sport news Let's get the batting order right! England boss Gareth Southgate won't let ...

sonos sonos One (Gen 2) - Voice Controlled Smart Speaker with Amazon Alexa Built-in - Black read more

() Gareth Southgate chose to use a cricket analogy at Wembley on Friday night as he prepared to begin England's run-up to next summer's European Championship.

Such is the weakness of qualifying groups for big tournaments these days - and such has been the improvement in the national team under this manager - that England are a certainty to qualify for a Euro 2020 tournament in which they would play largely on home soil.

So the only issue for Southgate is how to keep an improving squad on the boil between now and June. One way is old-fashioned and involves the mysteries of selection.

Harry Kane and Co must deliver to get selected, according to England boss Gareth Southgate

Harry Kane and Co must deliver to get selected, according to England boss Gareth Southgate

The England manager revealed he changes his desired team after every Premier League round

The England manager revealed he changes his desired team after every Premier League round

'Every Monday after the weekend's Premier League games, we sit down and move the names around,' Southgate said. 'We have a batting order of who we think are our best players, but to be honest we don't have too many guarantees. We have a lot of really close calls.'

There are two schools of thought about how best to prepare for a summer tournament, especially one for which you know you will qualify. 

Do you try to settle your players down into a regular starting line-up in the hope that it gels in advance of the serious stuff? Or do you keep alive the competition for places and hope that professional pride elevates the performances of not only the younger players but senior ones, too?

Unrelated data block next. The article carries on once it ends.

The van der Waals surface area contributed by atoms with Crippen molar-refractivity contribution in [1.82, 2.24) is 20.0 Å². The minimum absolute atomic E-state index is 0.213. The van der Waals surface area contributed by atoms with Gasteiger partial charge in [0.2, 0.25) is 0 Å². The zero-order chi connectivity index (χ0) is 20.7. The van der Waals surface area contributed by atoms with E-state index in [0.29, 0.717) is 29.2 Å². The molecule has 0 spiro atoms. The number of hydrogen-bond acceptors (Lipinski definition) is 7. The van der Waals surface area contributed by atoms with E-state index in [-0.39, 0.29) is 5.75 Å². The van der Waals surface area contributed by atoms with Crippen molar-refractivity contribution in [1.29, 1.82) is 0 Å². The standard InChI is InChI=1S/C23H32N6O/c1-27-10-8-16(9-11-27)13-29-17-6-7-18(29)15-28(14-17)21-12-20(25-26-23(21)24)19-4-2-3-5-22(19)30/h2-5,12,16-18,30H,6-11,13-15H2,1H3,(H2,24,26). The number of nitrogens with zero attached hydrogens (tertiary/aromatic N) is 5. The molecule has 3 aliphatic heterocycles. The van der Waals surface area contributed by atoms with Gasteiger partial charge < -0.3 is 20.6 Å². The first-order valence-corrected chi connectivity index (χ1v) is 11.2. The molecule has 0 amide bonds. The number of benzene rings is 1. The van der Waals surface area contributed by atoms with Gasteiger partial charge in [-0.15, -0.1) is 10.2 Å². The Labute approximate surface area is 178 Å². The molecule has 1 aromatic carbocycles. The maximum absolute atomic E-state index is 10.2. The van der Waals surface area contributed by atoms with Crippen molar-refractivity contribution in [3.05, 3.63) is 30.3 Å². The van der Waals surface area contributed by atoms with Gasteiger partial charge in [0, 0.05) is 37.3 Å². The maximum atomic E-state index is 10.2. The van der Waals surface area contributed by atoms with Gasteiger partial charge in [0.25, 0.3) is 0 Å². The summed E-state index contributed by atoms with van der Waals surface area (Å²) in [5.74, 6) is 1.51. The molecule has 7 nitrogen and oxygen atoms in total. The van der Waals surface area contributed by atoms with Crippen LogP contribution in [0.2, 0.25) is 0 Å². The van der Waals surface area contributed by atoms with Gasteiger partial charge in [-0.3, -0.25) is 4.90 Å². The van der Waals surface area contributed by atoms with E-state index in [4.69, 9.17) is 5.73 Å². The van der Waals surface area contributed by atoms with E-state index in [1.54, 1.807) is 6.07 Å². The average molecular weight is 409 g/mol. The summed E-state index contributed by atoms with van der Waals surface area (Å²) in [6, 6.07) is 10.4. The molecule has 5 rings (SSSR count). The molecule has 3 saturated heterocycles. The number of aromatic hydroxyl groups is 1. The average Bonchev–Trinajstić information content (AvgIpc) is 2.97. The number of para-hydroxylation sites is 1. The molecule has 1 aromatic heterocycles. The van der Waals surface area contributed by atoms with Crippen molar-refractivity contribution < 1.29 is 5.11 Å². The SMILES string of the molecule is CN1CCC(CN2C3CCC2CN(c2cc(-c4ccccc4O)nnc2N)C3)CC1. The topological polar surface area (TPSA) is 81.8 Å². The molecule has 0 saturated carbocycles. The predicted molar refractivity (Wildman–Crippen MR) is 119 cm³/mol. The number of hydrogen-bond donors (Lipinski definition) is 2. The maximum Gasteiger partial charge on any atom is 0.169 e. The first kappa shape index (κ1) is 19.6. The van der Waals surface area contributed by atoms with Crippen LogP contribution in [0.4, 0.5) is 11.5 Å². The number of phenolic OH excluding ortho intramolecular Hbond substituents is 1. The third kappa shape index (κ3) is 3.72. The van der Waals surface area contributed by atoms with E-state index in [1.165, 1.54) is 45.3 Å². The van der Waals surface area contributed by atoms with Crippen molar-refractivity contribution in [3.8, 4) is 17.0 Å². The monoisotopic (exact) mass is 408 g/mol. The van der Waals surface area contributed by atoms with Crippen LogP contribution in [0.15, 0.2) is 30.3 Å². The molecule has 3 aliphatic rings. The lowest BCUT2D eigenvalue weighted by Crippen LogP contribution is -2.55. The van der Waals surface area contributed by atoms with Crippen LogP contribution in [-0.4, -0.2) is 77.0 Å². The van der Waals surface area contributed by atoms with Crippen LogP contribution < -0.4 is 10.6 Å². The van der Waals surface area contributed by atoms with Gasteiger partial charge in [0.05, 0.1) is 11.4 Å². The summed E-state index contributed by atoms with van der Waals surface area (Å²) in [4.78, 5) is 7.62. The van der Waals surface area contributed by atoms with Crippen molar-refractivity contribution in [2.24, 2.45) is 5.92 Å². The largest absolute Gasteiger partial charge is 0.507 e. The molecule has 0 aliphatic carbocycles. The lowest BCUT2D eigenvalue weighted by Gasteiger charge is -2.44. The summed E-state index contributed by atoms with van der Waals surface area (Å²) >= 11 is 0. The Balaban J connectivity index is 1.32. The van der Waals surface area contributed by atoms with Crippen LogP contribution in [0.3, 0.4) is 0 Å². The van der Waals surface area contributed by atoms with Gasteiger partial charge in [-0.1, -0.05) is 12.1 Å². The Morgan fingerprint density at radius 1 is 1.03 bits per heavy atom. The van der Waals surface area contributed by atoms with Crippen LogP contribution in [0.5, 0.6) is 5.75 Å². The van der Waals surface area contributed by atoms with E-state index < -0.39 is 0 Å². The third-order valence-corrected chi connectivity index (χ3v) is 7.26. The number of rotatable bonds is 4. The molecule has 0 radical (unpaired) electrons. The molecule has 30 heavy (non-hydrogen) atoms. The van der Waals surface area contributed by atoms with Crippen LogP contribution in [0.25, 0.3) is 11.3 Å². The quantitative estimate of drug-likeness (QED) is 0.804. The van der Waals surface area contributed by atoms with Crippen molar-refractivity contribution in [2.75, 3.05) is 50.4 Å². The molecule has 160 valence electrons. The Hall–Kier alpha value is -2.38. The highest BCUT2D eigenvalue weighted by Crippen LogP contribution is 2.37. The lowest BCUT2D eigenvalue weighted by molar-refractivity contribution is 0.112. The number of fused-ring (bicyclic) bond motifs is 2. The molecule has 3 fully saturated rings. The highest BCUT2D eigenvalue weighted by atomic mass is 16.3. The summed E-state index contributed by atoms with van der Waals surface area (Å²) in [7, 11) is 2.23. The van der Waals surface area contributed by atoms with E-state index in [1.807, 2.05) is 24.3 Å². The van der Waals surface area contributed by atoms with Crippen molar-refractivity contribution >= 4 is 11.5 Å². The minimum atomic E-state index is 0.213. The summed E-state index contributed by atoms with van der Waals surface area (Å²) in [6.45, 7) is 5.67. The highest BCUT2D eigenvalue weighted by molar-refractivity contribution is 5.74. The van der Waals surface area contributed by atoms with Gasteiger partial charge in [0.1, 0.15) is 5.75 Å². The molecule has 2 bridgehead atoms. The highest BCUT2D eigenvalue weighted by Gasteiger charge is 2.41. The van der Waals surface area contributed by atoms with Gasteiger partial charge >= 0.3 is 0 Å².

Michael Keane (R) is set to start Saturday's game against Bulgaria alongside Harry Maguire

Michael Keane (R) is set to start Saturday's game against Bulgaria alongside Harry Maguire

Southgate (R) is comfortable rotating his side depending on players' form for their clubs

Southgate (R) is comfortable rotating his side depending on players' form for their clubs

MARTIN KEOWN'S BIG MATCH ANALYSIS AHEAD OF BULGARIA

DEBUTANTS MUST REMEMBER THEIR JOBS  

I made my England debut in a 2-0 win over France at Wembley in February 1992, and I wasn't the only one. Other debutants included Rob Jones, who was 20, and Alan Shearer, who was 21. I was 25! 

On Saturday night, we could see Mason Mount (20), James Maddison (22) and Tyrone Mings (26) handed their first caps too. It is a great process. The rumours that you're on the radar, the reports in the media, the confirmation with the letter in the post. 

Mount, Maddison and Mings must enjoy the occasion, but also realise they are there to do a job. Don't be overcome with emotion. I think it's a good thing that they could be getting their debuts in a proper game rather than a friendly. 

This is no testimonial or trial. You have to play your part.

CENTRAL DEFENCE CAN STILL STAKE A CLAIM 

Gareth Southgate has had the opportunity to work with some outstanding central defenders as England manager. 

We've seen Harry Maguire, Joe Gomez, Michael Keane, John Stones, Lewis Dunk, James Tarkowski and more used in that position. There's a lot of competition and that is a door Southgate has kept open. It is up to those on the pitch against Bulgaria and Kosovo to try to shut it. Maguire has a presence about him. He is a man mountain. 

While Liverpool's Joe Gomez is more mobile, Michael Keane looks set to start alongside Maguire instead. The hosts should

read more from dailymail.....

Get the latest news delivered to your inbox

Follow us on social media networks

NEXT Johnson sets himself for Presidents Cup mogaznewsen